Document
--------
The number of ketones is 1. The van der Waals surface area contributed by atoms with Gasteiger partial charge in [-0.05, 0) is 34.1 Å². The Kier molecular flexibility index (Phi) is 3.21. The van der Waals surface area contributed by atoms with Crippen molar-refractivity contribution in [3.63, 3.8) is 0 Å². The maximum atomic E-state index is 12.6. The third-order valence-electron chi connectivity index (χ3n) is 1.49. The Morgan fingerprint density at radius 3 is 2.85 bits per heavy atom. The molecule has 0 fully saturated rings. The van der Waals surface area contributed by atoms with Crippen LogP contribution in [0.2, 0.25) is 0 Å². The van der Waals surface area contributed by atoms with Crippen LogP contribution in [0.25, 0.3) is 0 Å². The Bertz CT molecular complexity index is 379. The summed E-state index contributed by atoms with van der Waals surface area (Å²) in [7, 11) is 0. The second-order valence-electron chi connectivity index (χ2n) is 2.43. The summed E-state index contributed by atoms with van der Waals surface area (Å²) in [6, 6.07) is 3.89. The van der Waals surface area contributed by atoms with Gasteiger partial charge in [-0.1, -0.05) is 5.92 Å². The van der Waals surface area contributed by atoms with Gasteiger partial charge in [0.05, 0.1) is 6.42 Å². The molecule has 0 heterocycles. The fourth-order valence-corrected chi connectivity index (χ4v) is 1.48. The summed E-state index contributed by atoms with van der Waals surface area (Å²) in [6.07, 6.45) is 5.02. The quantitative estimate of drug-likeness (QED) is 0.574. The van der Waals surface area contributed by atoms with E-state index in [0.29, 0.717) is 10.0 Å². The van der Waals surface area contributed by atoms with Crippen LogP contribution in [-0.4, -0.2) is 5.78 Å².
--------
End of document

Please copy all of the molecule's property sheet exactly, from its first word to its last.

The number of ketones is 1. The van der Waals surface area contributed by atoms with Gasteiger partial charge in [-0.05, 0) is 34.1 Å². The Kier molecular flexibility index (Phi) is 3.21. The van der Waals surface area contributed by atoms with Crippen molar-refractivity contribution in [3.63, 3.8) is 0 Å². The maximum atomic E-state index is 12.6. The third-order valence-electron chi connectivity index (χ3n) is 1.49. The Morgan fingerprint density at radius 3 is 2.85 bits per heavy atom. The molecule has 0 fully saturated rings. The van der Waals surface area contributed by atoms with Crippen LogP contribution in [0.2, 0.25) is 0 Å². The van der Waals surface area contributed by atoms with Crippen LogP contribution in [0.25, 0.3) is 0 Å². The Bertz CT molecular complexity index is 379. The summed E-state index contributed by atoms with van der Waals surface area (Å²) in [7, 11) is 0. The second-order valence-electron chi connectivity index (χ2n) is 2.43. The summed E-state index contributed by atoms with van der Waals surface area (Å²) in [6, 6.07) is 3.89. The van der Waals surface area contributed by atoms with Gasteiger partial charge in [-0.1, -0.05) is 5.92 Å². The van der Waals surface area contributed by atoms with Gasteiger partial charge in [0.05, 0.1) is 6.42 Å². The molecule has 0 heterocycles. The fourth-order valence-corrected chi connectivity index (χ4v) is 1.48. The summed E-state index contributed by atoms with van der Waals surface area (Å²) in [6.07, 6.45) is 5.02. The quantitative estimate of drug-likeness (QED) is 0.574. The van der Waals surface area contributed by atoms with E-state index in [0.29, 0.717) is 10.0 Å². The van der Waals surface area contributed by atoms with Crippen LogP contribution in [-0.4, -0.2) is 5.78 Å².